There have been, however, some notable pro-tenant rulings. For example, a recent Massachusetts trial court ruled that a commercial tenant was excused from paying rent while indoor operations were barred by government order during the Spring of 2020. Addressing the interplay between the common law doctrines of frustration of purpose and impossibility on a commercial tenant's obligation to pay rent during periods of shutdown where the lease's force majeure clause identified government restrictions and contained the typical carve out for monetary obligations, the court noted that the force majeure clause invoked the doctrine of impossibility. It distinguished that doctrine from "frustration of purpose [which] is a different issue, arises under different circumstances, and was not addressed by the force majeure provision." Similarly, in a New Jersey case, we represented the retail tenant who defeated to the landlord's motion for summary judgment on the ground that the tenant was permitted to present its defense of frustration of purpose as excusing its obligation to pay rent during the government shutdown.

In the office lease context, our experience has been that the excusability doctrines are finding much less success when courts look at the specific purpose of a space. For example, in a New York case, we represented the landlord of office space, who won summary judgment on its action to recover unpaid rent, against a tenant which asserted defenses of impossibility and frustration of purpose. As for the impossibility defense, the court explained that the tenant's business was not shut down by COVID-19-related government orders. The court's ruling is consistent with the prevailing view that mere economic hardship does not excuse a tenant's rent obligations. The court limited its holding to office leases, noting that this was not a case "where a tenant rented a unique space for a specific purpose that can no longer serve that function." In essence, courts are examining the use provisions of leases and the specific impact of government shutdowns and restrictions on particular uses, rather than issuing blanket relief for tenants.

Whether a cohesive body of case law develops regarding excusability defenses and the impact of lease force majeure clauses, or whether the results will continue to vary state by state and court by court is unclear, but it will dramatically impact the outcome of these disputes. Of course, this uncertainty could result in landlords and tenants being more willing to compromise, such as in the form of lease amendments or modification agreements, in order to control their own destiny and to implement business strategies, while avoiding unpredictable and unwanted results in court. This is a trend that we are already witnessing.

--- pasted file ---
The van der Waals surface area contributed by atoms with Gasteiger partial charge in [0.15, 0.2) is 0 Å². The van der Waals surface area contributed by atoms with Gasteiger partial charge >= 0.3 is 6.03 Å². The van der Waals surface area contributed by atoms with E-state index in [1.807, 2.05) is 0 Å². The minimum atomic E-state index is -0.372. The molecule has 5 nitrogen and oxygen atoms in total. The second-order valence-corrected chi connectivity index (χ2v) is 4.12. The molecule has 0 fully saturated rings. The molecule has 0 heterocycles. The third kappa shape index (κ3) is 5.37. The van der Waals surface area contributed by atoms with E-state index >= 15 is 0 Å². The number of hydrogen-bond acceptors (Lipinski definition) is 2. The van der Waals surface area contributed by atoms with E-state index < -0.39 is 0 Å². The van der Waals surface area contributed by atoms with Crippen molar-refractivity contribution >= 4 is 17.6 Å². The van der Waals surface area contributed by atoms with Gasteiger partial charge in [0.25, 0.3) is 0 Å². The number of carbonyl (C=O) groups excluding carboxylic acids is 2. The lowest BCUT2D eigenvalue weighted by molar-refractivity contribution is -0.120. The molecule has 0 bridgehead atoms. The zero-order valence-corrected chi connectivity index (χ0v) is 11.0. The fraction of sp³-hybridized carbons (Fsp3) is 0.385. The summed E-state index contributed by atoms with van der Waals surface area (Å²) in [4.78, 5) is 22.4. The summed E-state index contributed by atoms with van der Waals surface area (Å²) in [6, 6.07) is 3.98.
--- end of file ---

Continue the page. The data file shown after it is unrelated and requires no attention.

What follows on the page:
Insurance Coverage Litigation

Although we have not seen the anticipated tsunami of insurance coverage disputes relating to the pandemic, there is a growing body of decisions on whether COVID-19- related business income losses constitute compensable losses under business interruption or "casualty" coverage provisions. The results thus far skew strongly in favor of carriers where policies contain exclusions for losses arising from the presence of virus, bacterial or other microorganisms or which limit coverage to situations including "direct physical loss or damage to real property," with most courts requiring actual physical loss or damage rather than loss of access to or use of premises (due to government shutdowns or restrictions), to constitute a compensable loss.

Foreclosures and Bankruptcy Litigation

In addition to the well-publicized impact of COVID-19 shutdowns and the economic downturn on retail and office leasing, and on real estate financing for such properties, the hospitality industry has been particularly hard hit. There likely will be an increased number of mortgage foreclosures and UCC foreclosures on affected hotel properties, as well as guaranty litigation, hotel franchise disputes and possibly lender liability claims arising from actions taken by parties during the pandemic to defer or forbear from enforcement of remedies. In June 2020, a New York State court evaluated what constituted a commercially reasonable UCC foreclosure sale during the pandemic and enjoined a lender from proceeding with a UCC sale of the upscale, landmarked Mark Hotel where the sale was not "crafted in a way to accommodate New York City's stay at home orders and other local mandates in response to COVID 19." The court was persuaded by plaintiff's argument that "what is reasonable during normal business times, may not be reasonable during the pandemic." It is notable that the court did not rule that all foreclosure sales held during the pandemic are unreasonable, but rather, directed the lender to craft a commercially reasonable sale plan, considering COVID-19 conditions.